Imran Khan, the harbinger of Naya Pakistan, has also expressed grief at Sabri’s murder. In 2014, he threw his weight behind the accusations against Geo TV which resulted in actively endangering Sabri’s life as well as those associated with the program. Even as the rest of the country is reeling from the shock of the latest Taliban attack, Khan has defended his decision to fund the pro-Taliban Darul Uloom Haqqania in Khyber Pakhtunkhwa where his party, Pakistan Tehreek-e-Insaaf (PTI), is currently in power. PTI has slashed funding for minorities and allocated a whopping Rs 300 million of taxpayers’ money to the private madrasa known for producing many Taliban leaders including Mullah Omar, Mullah Mansoor and Jalaluddin Haqqani. Khan’s argument that the madrasa has agreed to reform rings hollow as there are no clear guarantees or deliverables required from the institute. Moreover, the funds have been allocated for construction and rehabilitation of the institute. Trying to understand how constructing new buildings will lead to ‘deradicalisation’ is something I leave to Khan’s avid followers.
But let us come back to Sabri. This is not the first time public figures have fanned religious extremism for political mileage or TRPs and later expressed shock when the individuals they actively endangered were gunned down.
It was not a cleric but popular TV anchor Mehr Bukhari who conducted an extremely inflammatory interview with Salman Taseer in 2010, where she accused him of attacking the sanctity of Prophet Muhammad by trying help a Christian woman accused of blasphemy. Taseer had also been trying to reform the country’s controversial blasphemy laws. She was of course very shocked when Taseer was murdered by his security guard in 2011.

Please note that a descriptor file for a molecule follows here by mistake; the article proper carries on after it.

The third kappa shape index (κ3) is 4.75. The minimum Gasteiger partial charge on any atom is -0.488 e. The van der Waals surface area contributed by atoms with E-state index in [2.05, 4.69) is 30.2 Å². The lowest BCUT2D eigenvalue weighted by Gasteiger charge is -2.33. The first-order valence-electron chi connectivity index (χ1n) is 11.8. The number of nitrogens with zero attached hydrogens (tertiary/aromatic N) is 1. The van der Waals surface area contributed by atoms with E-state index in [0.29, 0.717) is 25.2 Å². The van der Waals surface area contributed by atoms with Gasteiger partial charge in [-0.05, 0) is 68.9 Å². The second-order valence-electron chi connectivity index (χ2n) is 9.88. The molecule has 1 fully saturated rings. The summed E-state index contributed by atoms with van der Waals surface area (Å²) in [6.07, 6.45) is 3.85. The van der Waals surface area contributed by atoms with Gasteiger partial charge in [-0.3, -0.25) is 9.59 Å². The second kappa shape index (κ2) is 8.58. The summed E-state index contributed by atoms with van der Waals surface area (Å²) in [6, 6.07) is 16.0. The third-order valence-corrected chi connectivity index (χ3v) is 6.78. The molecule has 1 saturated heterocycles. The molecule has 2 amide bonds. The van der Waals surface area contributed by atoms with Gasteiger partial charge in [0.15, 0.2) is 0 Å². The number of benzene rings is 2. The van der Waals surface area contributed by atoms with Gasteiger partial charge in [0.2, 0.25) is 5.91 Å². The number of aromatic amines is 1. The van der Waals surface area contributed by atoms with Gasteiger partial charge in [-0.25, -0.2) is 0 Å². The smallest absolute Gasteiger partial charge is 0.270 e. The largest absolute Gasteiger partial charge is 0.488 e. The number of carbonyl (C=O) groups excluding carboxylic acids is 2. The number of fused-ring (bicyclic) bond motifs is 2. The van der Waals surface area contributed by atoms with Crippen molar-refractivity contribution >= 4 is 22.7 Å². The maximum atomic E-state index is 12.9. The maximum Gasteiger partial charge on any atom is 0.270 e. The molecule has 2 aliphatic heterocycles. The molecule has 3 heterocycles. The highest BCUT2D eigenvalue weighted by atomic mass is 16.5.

A few weeks ago, actor and TV show host Hamza Ali Abbasi led a controversial and much talked about discussion on the channel Aaj TV regarding Ahmadis, a religious sect declared as non-Muslim by the state. A little known anchor Shabbir Abu Talib from the rival TV One decided to cash in on the controversy and promptly invited Maulana Kokab Noorani to shed light on Abbasi’s ‘audacity’. The two proceeded to accuse Abbasi of blasphemy and Noorani openly incited people to murder Abbasi. No case has been filed against these two even though incitement to murder is a criminal offence under the penal code as well as the Anti Terrorism Act. No doubt, Abu Talib will be very distressed if someone actually shot Abbassi. He will probably go on to do a show on the deteriorating law and order situation in the country.
It is nauseating to see those who wanted Amjad Sabri’s head on a platter only a while ago now ‘mourning’ his death. Our collective amnesia regarding the promotion of violent narratives serves the dual function of reducing religious extremism to anti-state outfits like the Taliban while at the same time re-affirming the educated urban upper class as the rightful custodian of the nation. This paternalistic discourse that displaces violence on to the so called uneducated masses and the much vilified clerics, effaces the active role played by the state and elites in mainstreaming extremism for political and professional gains.
Fatima Tassadiq is a doctoral student of anthropology at the University of Pennsylvania